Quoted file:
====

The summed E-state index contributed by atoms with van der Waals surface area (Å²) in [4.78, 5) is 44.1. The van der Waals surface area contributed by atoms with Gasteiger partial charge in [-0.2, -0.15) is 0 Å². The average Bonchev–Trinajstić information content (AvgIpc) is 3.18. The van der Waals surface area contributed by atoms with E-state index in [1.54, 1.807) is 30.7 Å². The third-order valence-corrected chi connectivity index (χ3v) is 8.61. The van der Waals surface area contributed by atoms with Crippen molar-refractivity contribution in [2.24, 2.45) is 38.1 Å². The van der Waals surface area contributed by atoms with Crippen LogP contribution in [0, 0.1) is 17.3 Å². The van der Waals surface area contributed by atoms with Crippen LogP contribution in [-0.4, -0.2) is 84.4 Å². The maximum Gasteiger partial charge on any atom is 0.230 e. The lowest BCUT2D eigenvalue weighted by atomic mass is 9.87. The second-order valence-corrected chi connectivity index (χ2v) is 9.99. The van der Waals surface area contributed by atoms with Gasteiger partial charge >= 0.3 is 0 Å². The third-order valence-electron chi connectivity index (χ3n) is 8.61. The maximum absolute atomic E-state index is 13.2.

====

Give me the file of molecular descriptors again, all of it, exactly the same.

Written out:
The summed E-state index contributed by atoms with van der Waals surface area (Å²) in [4.78, 5) is 44.1. The van der Waals surface area contributed by atoms with Gasteiger partial charge in [-0.2, -0.15) is 0 Å². The average Bonchev–Trinajstić information content (AvgIpc) is 3.18. The van der Waals surface area contributed by atoms with E-state index in [1.54, 1.807) is 30.7 Å². The third-order valence-corrected chi connectivity index (χ3v) is 8.61. The van der Waals surface area contributed by atoms with Crippen molar-refractivity contribution in [2.24, 2.45) is 38.1 Å². The van der Waals surface area contributed by atoms with Crippen LogP contribution in [0, 0.1) is 17.3 Å². The van der Waals surface area contributed by atoms with Crippen LogP contribution in [-0.4, -0.2) is 84.4 Å². The maximum Gasteiger partial charge on any atom is 0.230 e. The lowest BCUT2D eigenvalue weighted by atomic mass is 9.87. The second-order valence-corrected chi connectivity index (χ2v) is 9.99. The van der Waals surface area contributed by atoms with Gasteiger partial charge >= 0.3 is 0 Å². The third-order valence-electron chi connectivity index (χ3n) is 8.61. The maximum absolute atomic E-state index is 13.2.